Kevin Horrigan.Algonquin Booksof...


November 15, 1992|By MARILYN MCCRAVEN THE PUZZLE PEOPLE: MEMOIRS OF A TRANSPLANT SURGEON. Thomas E. Starzl. University of Pittsburgh. 364 pages. $24.95. | MARILYN MCCRAVEN THE PUZZLE PEOPLE: MEMOIRS OF A TRANSPLANT SURGEON. Thomas E. Starzl. University of Pittsburgh. 364 pages. $24.95.,LOS ANGELES TIMES THE NEW YORKER BOOK OF DOG CARTOONS. Knopf. 102 pages. $18.


Algonquin Books

of Chapel Hill.

332 pages. $18.95.

In more than a decade of working as a reporter, the only place ever had my life threatened over a story was in East St. Louis, Ill. Enough said. The town -- to put it mildly -- is rough. Already on the downhill side of life after losing much of its industry and population by the late '60s, the city was left a shell of its former self after the riots in 1968.

But just as vegetation can sprout between cracks in the concrete, East St. Louis has some hard-working people who are able to inspire youths to aspire to greater things. This book by ex-sportswriter Kevin Horrigan looks at one of the city's lesser-known "points-of-light" -- Robert Shannon, East St. Louis High School's football coach. He manages with pathetic

surroundings, virtually no money and almost indifference from the school system to produce champions year after year -- and, more important, strong, proud young black men.

Knowledge of the sport is not a prerequisite for tackling this book. It's good reading on the triumph of the human spirit. The "puzzle people," writes Dr. Thomas E. Starzl in this engaging memoir, are not just the recipients of transplanted organs but those who perform the operations as well -- the surgeons, some "corroded or destroyed by the experience," others "sublimated," but all inexorably changed. Dr. Starzl, a pioneer in liver transplantation, indicates that the change is a result of obsession, for the specialty requires nothing less: With the many ethical, medical, financial and political question marks surrounding transplantation -- not to mention the enormous needs of the patients -- obsession alone permits transplant surgeons to endure the pressure cooker in which they work.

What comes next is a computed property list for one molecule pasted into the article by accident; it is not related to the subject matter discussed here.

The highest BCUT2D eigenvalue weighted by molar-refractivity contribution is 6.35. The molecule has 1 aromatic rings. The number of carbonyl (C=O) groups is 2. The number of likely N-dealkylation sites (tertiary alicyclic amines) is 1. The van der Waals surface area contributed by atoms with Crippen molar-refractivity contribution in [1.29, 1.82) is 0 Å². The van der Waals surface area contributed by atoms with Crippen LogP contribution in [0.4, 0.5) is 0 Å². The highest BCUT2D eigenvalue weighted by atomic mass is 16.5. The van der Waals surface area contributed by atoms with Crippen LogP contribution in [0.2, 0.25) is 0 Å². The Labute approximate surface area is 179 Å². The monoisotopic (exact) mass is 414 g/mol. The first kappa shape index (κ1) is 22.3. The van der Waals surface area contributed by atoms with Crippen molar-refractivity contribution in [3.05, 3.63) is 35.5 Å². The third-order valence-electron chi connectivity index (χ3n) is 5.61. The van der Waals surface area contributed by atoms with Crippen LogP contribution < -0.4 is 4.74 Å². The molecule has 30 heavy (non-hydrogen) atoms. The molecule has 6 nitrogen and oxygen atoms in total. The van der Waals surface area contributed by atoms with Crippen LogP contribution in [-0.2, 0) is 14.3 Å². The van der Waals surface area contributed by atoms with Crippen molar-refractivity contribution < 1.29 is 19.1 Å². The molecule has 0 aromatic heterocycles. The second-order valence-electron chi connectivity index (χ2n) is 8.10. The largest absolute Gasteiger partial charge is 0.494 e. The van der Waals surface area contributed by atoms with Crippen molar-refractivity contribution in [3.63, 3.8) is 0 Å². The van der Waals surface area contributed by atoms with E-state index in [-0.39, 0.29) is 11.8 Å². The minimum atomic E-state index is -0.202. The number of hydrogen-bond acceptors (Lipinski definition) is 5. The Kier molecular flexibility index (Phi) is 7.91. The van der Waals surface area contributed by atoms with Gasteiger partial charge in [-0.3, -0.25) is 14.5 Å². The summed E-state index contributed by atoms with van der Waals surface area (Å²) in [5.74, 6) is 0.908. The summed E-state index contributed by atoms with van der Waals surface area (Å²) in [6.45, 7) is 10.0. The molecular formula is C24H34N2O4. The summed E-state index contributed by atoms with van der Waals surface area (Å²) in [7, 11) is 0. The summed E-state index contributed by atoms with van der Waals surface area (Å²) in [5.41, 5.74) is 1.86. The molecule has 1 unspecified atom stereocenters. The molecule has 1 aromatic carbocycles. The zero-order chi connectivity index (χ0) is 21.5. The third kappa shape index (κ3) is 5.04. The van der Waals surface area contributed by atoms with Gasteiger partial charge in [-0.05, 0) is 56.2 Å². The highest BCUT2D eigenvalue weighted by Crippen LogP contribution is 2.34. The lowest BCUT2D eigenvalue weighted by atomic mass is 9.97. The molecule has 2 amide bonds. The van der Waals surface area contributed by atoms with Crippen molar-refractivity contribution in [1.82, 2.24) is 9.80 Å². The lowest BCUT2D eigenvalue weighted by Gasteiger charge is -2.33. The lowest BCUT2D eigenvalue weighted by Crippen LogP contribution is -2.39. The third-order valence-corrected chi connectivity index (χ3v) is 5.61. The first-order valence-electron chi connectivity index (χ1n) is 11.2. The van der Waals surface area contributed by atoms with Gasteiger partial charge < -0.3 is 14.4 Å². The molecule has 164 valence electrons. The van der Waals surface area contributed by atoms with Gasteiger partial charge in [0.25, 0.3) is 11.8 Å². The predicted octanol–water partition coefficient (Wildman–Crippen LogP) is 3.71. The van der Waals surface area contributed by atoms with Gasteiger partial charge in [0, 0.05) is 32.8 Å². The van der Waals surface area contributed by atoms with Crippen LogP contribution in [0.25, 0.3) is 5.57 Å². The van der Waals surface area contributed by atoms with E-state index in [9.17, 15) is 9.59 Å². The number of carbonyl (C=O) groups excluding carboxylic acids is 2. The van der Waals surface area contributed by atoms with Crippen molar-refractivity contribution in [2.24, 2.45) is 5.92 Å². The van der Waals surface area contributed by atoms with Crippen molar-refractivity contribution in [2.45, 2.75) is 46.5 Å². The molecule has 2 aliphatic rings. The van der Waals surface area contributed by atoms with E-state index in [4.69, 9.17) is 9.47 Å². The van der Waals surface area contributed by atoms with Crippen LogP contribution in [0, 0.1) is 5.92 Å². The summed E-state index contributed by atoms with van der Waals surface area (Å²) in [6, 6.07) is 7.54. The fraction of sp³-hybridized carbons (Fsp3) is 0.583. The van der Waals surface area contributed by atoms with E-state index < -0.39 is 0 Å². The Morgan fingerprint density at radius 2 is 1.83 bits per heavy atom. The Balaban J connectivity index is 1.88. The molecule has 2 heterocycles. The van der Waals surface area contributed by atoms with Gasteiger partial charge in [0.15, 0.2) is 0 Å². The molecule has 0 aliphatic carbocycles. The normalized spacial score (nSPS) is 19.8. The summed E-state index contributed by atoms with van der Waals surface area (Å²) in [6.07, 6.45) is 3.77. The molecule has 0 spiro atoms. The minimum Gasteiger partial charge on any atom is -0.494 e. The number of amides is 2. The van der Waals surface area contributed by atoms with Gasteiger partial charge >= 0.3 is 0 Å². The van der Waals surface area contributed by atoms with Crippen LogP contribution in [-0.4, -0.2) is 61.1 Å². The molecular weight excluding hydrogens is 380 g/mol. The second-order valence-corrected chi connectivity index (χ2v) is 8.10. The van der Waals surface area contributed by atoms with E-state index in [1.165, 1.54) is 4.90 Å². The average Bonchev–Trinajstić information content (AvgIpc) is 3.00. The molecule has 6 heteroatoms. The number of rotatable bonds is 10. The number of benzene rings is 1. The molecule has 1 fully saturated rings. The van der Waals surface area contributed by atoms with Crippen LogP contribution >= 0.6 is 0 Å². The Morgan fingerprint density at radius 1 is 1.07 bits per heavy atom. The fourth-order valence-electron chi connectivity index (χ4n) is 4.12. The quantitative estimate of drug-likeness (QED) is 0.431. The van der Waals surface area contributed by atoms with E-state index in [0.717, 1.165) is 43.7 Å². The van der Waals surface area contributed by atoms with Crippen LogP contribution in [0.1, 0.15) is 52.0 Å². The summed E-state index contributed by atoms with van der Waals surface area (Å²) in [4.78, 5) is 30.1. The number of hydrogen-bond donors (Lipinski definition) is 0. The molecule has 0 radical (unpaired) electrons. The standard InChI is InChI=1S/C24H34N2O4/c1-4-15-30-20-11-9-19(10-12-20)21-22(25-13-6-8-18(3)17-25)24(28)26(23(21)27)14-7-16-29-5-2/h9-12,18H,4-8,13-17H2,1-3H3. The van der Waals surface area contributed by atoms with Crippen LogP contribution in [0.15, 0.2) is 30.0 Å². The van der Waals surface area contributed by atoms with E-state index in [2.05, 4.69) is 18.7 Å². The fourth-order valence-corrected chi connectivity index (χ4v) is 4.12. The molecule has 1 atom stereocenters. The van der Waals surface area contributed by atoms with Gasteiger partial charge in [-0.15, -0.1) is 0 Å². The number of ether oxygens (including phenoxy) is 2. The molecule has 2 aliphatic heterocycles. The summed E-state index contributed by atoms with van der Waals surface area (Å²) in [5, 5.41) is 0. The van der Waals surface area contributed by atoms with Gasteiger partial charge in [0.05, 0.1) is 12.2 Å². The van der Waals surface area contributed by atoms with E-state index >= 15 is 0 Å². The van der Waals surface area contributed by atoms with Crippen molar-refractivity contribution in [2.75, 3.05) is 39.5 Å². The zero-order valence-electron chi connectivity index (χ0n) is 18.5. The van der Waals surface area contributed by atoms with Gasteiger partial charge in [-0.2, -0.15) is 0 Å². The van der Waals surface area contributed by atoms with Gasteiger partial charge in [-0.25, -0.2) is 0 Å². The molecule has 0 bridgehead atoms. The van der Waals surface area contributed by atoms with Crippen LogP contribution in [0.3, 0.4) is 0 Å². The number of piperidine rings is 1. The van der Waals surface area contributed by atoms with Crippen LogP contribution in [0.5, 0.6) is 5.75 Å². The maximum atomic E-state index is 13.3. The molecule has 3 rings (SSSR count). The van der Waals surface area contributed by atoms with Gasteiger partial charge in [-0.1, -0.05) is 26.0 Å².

Although Dr. Starzl mentions many colleagues in these pages -- the coal-miner's son who discovered that hemophilia could be cured by liver replacement, the Japanese doctor so interested in liver transplants that he would work for a year without pay -- he remains center stage, describing his progression from perpetual graduate student, to young M.D. with "an intense fear of failing the patients," to a respected, sometimes controversial specialist.

Dr. Starzl speaks frequently but not very effectively of his personal life, making the best parts of "The Puzzle People" his professional war stories, whether in the operating room, the lab, on campus or during medical conferences. "Speaking personally, I haven't had my day, and I've never met any dog who has." So says a bulldog to a spaniel in a James Stevenson cartoon in the long overdue "New Yorker Book of Dog Cartoons." And gratefully, more than a few pooches have their day in this delightful, but all-too-slim, volume.

There's the terrier drawn by Peter Steiner who complains, "It's always 'Sit,' 'Stay,' 'Heel' -- never 'Think,' 'Innovate,' 'Be Yourself.' " There's James Thurber's glorious cartoon essay, "The Bloodhound and the Bug." Or, if wild-and-crazy is more your style, there's a classic example of artist George Booth's Canis berserkus, vibrating next to a sign that reads: "Beware! Skittish dog."

For those who are "New Yorker" fanciers as well as dog fanciers, it would have been nice if the index of artists included original publication dates. While I'm quibbling, a word of explanation -- I call this book "long overdue" because The New Yorker released its volume of cat cartoons two years before this one. However, Man's Best Friend frequently exacts revenge on these pages. My favorite example is Frank Modell's drawing of a man announcing, "Come here a minute, dear. Skeeter's learned a new trick." And darned if Skeeter isn't dressed as a magician and sawing the family cat in half! Who says you can't teach an old dog . . .



Baltimore Sun Articles
Please note the green-lined linked article text has been applied commercially without any involvement from our newsroom editors, reporters or any other editorial staff.